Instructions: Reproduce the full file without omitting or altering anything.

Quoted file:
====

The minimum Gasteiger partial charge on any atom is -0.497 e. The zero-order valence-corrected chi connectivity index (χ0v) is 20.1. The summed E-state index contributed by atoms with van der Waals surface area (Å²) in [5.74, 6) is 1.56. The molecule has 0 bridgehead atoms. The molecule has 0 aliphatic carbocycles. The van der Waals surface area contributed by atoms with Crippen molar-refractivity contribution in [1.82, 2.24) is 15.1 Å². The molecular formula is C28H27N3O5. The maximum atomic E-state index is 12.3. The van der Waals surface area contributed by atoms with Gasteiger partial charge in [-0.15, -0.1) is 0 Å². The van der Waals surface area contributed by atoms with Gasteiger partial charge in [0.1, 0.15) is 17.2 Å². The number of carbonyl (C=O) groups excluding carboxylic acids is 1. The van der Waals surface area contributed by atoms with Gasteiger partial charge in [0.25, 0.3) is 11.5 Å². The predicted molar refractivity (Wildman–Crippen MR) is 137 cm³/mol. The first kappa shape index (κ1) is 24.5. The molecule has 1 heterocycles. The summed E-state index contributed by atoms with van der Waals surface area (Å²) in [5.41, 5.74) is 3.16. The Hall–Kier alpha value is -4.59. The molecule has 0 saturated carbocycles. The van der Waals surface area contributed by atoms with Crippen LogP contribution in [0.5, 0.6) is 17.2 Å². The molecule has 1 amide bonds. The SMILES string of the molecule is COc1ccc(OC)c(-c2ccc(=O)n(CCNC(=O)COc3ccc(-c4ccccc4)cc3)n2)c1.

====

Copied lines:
The minimum Gasteiger partial charge on any atom is -0.497 e. The zero-order valence-corrected chi connectivity index (χ0v) is 20.1. The summed E-state index contributed by atoms with van der Waals surface area (Å²) in [5.74, 6) is 1.56. The molecule has 0 bridgehead atoms. The molecule has 0 aliphatic carbocycles. The van der Waals surface area contributed by atoms with Crippen molar-refractivity contribution in [1.82, 2.24) is 15.1 Å². The molecular formula is C28H27N3O5. The maximum atomic E-state index is 12.3. The van der Waals surface area contributed by atoms with Gasteiger partial charge in [-0.15, -0.1) is 0 Å². The van der Waals surface area contributed by atoms with Gasteiger partial charge in [0.1, 0.15) is 17.2 Å². The number of carbonyl (C=O) groups excluding carboxylic acids is 1. The van der Waals surface area contributed by atoms with Gasteiger partial charge in [0.25, 0.3) is 11.5 Å². The predicted molar refractivity (Wildman–Crippen MR) is 137 cm³/mol. The first kappa shape index (κ1) is 24.5. The molecule has 1 heterocycles. The summed E-state index contributed by atoms with van der Waals surface area (Å²) in [5.41, 5.74) is 3.16. The Hall–Kier alpha value is -4.59. The molecule has 0 saturated carbocycles. The van der Waals surface area contributed by atoms with Crippen LogP contribution in [0.5, 0.6) is 17.2 Å². The molecule has 1 amide bonds. The SMILES string of the molecule is COc1ccc(OC)c(-c2ccc(=O)n(CCNC(=O)COc3ccc(-c4ccccc4)cc3)n2)c1.